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The Jewish Museum Shop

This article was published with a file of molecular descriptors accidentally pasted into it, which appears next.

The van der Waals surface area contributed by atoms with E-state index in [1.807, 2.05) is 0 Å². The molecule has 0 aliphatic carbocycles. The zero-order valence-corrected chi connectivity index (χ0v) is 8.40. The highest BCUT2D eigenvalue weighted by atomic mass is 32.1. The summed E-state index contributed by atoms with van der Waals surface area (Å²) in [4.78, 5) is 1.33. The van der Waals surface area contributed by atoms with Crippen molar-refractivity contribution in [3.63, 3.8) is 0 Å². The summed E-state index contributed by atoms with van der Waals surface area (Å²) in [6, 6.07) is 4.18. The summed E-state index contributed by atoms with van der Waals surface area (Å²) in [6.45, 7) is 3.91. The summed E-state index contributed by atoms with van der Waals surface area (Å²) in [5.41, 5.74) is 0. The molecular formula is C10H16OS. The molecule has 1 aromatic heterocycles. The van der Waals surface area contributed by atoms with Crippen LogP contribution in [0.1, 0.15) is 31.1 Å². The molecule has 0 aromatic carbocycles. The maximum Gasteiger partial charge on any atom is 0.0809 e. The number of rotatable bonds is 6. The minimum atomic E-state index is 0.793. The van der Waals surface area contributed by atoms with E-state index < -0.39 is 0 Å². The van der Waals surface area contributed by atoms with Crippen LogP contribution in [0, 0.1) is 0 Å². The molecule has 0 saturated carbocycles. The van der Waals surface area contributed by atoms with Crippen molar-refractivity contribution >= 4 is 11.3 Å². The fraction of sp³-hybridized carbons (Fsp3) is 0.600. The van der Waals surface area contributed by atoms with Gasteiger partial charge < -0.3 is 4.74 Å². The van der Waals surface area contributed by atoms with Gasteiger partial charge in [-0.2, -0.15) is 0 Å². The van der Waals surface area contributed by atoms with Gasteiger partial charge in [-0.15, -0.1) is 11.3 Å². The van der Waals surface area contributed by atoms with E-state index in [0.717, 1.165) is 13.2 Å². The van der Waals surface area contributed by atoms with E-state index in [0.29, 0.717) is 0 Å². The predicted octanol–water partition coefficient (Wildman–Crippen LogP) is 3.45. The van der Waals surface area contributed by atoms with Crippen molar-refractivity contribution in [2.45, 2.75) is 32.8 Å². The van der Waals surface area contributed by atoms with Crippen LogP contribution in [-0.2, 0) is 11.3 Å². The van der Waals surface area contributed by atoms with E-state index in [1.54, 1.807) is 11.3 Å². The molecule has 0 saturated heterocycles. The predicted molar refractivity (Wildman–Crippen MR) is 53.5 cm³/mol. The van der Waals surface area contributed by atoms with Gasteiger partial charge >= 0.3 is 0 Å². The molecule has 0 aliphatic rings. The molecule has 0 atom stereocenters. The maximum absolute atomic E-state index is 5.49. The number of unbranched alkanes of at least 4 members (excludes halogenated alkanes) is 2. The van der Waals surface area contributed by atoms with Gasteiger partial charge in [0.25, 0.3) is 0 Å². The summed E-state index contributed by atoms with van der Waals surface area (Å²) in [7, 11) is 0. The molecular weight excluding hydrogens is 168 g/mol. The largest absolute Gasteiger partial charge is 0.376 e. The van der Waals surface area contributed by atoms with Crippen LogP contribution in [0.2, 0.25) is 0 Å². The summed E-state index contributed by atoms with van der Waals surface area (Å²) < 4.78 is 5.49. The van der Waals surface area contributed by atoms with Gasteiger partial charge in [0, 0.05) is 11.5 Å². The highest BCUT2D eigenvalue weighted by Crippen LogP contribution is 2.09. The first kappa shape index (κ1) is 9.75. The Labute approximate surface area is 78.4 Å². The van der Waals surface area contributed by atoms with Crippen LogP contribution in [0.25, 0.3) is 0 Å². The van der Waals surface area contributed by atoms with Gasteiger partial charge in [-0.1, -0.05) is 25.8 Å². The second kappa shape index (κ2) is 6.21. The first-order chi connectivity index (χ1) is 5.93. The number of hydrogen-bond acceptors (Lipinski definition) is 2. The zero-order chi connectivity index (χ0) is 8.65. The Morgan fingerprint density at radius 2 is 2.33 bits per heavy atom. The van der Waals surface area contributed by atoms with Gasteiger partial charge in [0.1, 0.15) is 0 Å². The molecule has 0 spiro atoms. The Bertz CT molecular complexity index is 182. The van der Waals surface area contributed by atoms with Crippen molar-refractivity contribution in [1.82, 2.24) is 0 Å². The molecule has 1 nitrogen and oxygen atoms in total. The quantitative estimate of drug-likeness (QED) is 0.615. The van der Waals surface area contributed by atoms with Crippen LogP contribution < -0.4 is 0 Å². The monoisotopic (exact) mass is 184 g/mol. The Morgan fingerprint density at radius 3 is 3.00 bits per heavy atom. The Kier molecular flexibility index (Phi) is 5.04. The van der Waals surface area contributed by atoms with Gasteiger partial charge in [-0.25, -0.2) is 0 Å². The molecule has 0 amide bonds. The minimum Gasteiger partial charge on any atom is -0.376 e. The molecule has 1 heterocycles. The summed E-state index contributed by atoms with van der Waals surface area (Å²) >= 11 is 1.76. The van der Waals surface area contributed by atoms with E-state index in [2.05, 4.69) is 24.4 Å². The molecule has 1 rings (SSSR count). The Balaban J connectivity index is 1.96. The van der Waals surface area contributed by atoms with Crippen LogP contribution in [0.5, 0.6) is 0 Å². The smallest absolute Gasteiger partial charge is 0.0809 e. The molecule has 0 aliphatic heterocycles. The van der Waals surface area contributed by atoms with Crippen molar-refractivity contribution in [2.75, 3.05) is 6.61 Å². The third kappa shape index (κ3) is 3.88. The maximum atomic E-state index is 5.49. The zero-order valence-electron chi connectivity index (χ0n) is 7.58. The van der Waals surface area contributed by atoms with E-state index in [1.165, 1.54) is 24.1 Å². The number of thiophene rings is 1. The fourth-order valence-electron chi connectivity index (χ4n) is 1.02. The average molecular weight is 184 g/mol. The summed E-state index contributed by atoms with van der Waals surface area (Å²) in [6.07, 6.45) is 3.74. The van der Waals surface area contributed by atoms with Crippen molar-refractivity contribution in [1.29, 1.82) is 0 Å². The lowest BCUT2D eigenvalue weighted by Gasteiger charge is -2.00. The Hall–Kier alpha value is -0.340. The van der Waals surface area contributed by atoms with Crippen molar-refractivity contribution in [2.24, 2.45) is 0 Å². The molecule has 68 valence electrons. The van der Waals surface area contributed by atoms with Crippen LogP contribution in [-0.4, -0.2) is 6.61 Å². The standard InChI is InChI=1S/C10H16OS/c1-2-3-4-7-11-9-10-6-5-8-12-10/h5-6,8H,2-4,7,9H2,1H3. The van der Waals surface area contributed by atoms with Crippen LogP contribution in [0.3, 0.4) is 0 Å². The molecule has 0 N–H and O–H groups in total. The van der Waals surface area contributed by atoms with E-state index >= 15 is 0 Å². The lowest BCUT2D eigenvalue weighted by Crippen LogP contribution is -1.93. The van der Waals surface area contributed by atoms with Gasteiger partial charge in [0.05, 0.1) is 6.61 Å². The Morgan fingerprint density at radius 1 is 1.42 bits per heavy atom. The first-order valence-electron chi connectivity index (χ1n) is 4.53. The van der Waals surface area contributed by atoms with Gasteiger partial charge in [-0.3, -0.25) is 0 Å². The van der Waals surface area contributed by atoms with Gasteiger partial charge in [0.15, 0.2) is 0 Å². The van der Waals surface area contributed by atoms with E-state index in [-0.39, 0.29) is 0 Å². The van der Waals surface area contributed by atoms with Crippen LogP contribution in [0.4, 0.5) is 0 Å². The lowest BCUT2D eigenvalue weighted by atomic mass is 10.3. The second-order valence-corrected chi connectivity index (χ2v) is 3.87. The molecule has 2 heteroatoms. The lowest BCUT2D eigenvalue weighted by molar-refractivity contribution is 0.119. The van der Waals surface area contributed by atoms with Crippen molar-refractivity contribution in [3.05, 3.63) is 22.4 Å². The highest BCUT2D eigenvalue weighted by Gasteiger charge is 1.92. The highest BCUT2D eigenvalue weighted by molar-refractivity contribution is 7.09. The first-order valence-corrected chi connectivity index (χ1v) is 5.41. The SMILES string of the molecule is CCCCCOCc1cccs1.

Although the Jewish Museum has their own extraordinary gift shop, right next door there is Celebrations. Opened in 1997, this is a store where customers can peruse a collection of high quality Judaica and select mezuzzahs, kiddish cups, dreidels, and many other sacred items. Having purchased many wedding, Bar and Bat Mitzvah, and other special occasion items here, I was quite familiar with this amazing place. Spending time with Carol Ullman and Stacey Zaleski, two lovely women who run the shop, made my appreciation for the exquisite selection that much greater. Celebrations recognizes the work of artists from other countries as well as from right here in the city. Sage Reynolds is a New York artist whose hand-made designs sit next to a glass case that displays silver objects from Israel. Included in the collection were a few items made from stainless steel metal lace, which Carol accurately described as, “Very pretty and very unusual. ” The selection runs from traditional, such as tallit made on a hand loom by Israeli women, to colorful and modern, like a large orange seder plate. The two women explained that there are no specific guidelines for the Judaica that Celebrations sells, except that it is "Good quality, good level of design, and clear function. ”Included in their innovative inventory are colorful glasses to break at a Jewish wedding ceremony and historic ketubahs from the museum’s exhibits, with the text removed. “This is a go-to place for couples to come, ” Stacey said, to which Carol added, “Sunday is always a busy ketubah day. ”Ketubahs are not the only items in Celebrations that imitate pieces from the Jewish Museum. There are also reproductions of silver pieces from the museum’s collection, which have proven popular with the shop's customers. As for more modern designers, Alessi is always a big seller. There are also some stunning pieces from Ludwig Wolpert, who is considered the “father of modern Judaica” and who had a workshop in the Jewish Museum in the middle of the twentieth century. In the central case I discovered “Forgotten Judaica, ” a company based in Rhode Island that creates folk art-inspired items decorated with squirrels and other common animals. Possibly the most touching collection that the two women pointed out were the mezuzahs from Mi Polin, which translates to “From Poland. ” They are the only Polish Judaica designers that Stacey is aware of, and each of their pieces is steeped in history. This company locates mezuzahs from houses that were destroyed during World War II and then creates bronze casts of them. Each one has an address on the side, explaining where it was found. When a customer purchases one of these, they receive a story explaining its origin. “A lot of the pieces in here have a story, whether they’re one-of-a-kind or handmade or artisan, " Stacey shared. And Celebrations allows customers to take the time to explore, examine, and hear the stories behind each work of art. “It’s an intimate place to shop, ” Stacey pointed out, noting that the pace of the Judaica store is a lot slower than that of the main museum gift shop. With its personal attention to shoppers and willingness to create custom items, Celebrations has become a favorite location for generations of families. As Stacey said, “We create long-lasting friendships with customers. It’s a family affair. ”